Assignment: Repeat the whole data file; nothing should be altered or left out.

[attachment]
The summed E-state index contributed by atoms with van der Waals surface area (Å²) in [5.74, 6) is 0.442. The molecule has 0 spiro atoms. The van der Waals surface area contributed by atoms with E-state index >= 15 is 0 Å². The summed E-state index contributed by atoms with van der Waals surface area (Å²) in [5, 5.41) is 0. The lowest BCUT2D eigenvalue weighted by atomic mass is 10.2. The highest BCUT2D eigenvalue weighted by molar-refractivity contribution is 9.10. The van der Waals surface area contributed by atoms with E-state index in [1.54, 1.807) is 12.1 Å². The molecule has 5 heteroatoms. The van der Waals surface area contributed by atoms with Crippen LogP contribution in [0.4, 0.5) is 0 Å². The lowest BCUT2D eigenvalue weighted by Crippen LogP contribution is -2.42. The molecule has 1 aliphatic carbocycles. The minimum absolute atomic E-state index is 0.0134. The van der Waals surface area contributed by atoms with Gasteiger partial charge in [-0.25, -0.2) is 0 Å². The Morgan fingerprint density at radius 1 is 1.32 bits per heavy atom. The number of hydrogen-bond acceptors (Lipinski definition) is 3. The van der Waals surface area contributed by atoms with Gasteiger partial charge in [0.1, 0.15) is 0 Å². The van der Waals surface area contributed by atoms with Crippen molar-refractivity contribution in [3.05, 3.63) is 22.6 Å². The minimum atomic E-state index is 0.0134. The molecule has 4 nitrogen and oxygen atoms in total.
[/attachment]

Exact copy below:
The summed E-state index contributed by atoms with van der Waals surface area (Å²) in [5.74, 6) is 0.442. The molecule has 0 spiro atoms. The van der Waals surface area contributed by atoms with E-state index >= 15 is 0 Å². The summed E-state index contributed by atoms with van der Waals surface area (Å²) in [5, 5.41) is 0. The lowest BCUT2D eigenvalue weighted by atomic mass is 10.2. The highest BCUT2D eigenvalue weighted by molar-refractivity contribution is 9.10. The van der Waals surface area contributed by atoms with E-state index in [1.54, 1.807) is 12.1 Å². The molecule has 5 heteroatoms. The van der Waals surface area contributed by atoms with Crippen LogP contribution in [0.4, 0.5) is 0 Å². The lowest BCUT2D eigenvalue weighted by Crippen LogP contribution is -2.42. The molecule has 1 aliphatic carbocycles. The minimum absolute atomic E-state index is 0.0134. The van der Waals surface area contributed by atoms with Gasteiger partial charge in [-0.25, -0.2) is 0 Å². The Morgan fingerprint density at radius 1 is 1.32 bits per heavy atom. The number of hydrogen-bond acceptors (Lipinski definition) is 3. The van der Waals surface area contributed by atoms with Gasteiger partial charge in [0.1, 0.15) is 0 Å². The van der Waals surface area contributed by atoms with Crippen molar-refractivity contribution in [3.05, 3.63) is 22.6 Å². The minimum atomic E-state index is 0.0134. The molecule has 4 nitrogen and oxygen atoms in total.